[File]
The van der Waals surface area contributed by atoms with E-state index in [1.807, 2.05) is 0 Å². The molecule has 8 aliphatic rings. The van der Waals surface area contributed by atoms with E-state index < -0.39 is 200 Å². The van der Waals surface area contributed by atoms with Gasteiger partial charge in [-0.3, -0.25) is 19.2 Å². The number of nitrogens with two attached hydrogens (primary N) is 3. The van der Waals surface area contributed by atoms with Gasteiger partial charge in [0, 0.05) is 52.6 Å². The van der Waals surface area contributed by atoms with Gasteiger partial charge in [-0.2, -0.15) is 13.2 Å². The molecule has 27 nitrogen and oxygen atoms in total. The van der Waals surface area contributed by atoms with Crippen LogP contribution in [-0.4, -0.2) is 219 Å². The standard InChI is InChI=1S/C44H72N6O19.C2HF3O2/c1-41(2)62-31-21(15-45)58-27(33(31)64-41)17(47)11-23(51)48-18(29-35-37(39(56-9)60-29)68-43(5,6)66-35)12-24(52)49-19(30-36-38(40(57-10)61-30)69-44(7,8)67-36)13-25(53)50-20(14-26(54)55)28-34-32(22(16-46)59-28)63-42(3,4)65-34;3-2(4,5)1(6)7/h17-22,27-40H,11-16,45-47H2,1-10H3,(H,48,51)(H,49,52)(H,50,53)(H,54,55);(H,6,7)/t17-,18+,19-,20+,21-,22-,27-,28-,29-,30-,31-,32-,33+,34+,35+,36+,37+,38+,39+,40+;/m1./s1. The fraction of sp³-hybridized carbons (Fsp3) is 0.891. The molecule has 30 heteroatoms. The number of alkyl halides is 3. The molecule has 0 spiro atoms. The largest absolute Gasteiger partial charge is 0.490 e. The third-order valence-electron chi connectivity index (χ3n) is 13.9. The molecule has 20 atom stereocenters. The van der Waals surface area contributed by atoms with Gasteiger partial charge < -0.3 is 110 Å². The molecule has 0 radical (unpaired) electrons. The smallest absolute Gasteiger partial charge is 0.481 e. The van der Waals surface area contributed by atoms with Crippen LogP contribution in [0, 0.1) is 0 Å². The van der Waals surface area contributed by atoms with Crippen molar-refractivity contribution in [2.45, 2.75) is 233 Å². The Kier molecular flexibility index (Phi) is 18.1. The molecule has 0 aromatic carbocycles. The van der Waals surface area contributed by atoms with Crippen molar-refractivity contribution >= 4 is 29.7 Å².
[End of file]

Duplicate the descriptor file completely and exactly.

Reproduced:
The van der Waals surface area contributed by atoms with E-state index in [1.807, 2.05) is 0 Å². The molecule has 8 aliphatic rings. The van der Waals surface area contributed by atoms with E-state index < -0.39 is 200 Å². The van der Waals surface area contributed by atoms with Gasteiger partial charge in [-0.3, -0.25) is 19.2 Å². The number of nitrogens with two attached hydrogens (primary N) is 3. The van der Waals surface area contributed by atoms with Gasteiger partial charge in [0, 0.05) is 52.6 Å². The van der Waals surface area contributed by atoms with Gasteiger partial charge in [-0.2, -0.15) is 13.2 Å². The molecule has 27 nitrogen and oxygen atoms in total. The van der Waals surface area contributed by atoms with Crippen LogP contribution in [-0.4, -0.2) is 219 Å². The standard InChI is InChI=1S/C44H72N6O19.C2HF3O2/c1-41(2)62-31-21(15-45)58-27(33(31)64-41)17(47)11-23(51)48-18(29-35-37(39(56-9)60-29)68-43(5,6)66-35)12-24(52)49-19(30-36-38(40(57-10)61-30)69-44(7,8)67-36)13-25(53)50-20(14-26(54)55)28-34-32(22(16-46)59-28)63-42(3,4)65-34;3-2(4,5)1(6)7/h17-22,27-40H,11-16,45-47H2,1-10H3,(H,48,51)(H,49,52)(H,50,53)(H,54,55);(H,6,7)/t17-,18+,19-,20+,21-,22-,27-,28-,29-,30-,31-,32-,33+,34+,35+,36+,37+,38+,39+,40+;/m1./s1. The fraction of sp³-hybridized carbons (Fsp3) is 0.891. The molecule has 30 heteroatoms. The number of alkyl halides is 3. The molecule has 0 spiro atoms. The largest absolute Gasteiger partial charge is 0.490 e. The third-order valence-electron chi connectivity index (χ3n) is 13.9. The molecule has 20 atom stereocenters. The van der Waals surface area contributed by atoms with Gasteiger partial charge < -0.3 is 110 Å². The molecule has 0 radical (unpaired) electrons. The smallest absolute Gasteiger partial charge is 0.481 e. The van der Waals surface area contributed by atoms with Crippen LogP contribution in [0, 0.1) is 0 Å². The van der Waals surface area contributed by atoms with Crippen molar-refractivity contribution in [2.45, 2.75) is 233 Å². The Kier molecular flexibility index (Phi) is 18.1. The molecule has 0 aromatic carbocycles. The van der Waals surface area contributed by atoms with Crippen molar-refractivity contribution >= 4 is 29.7 Å².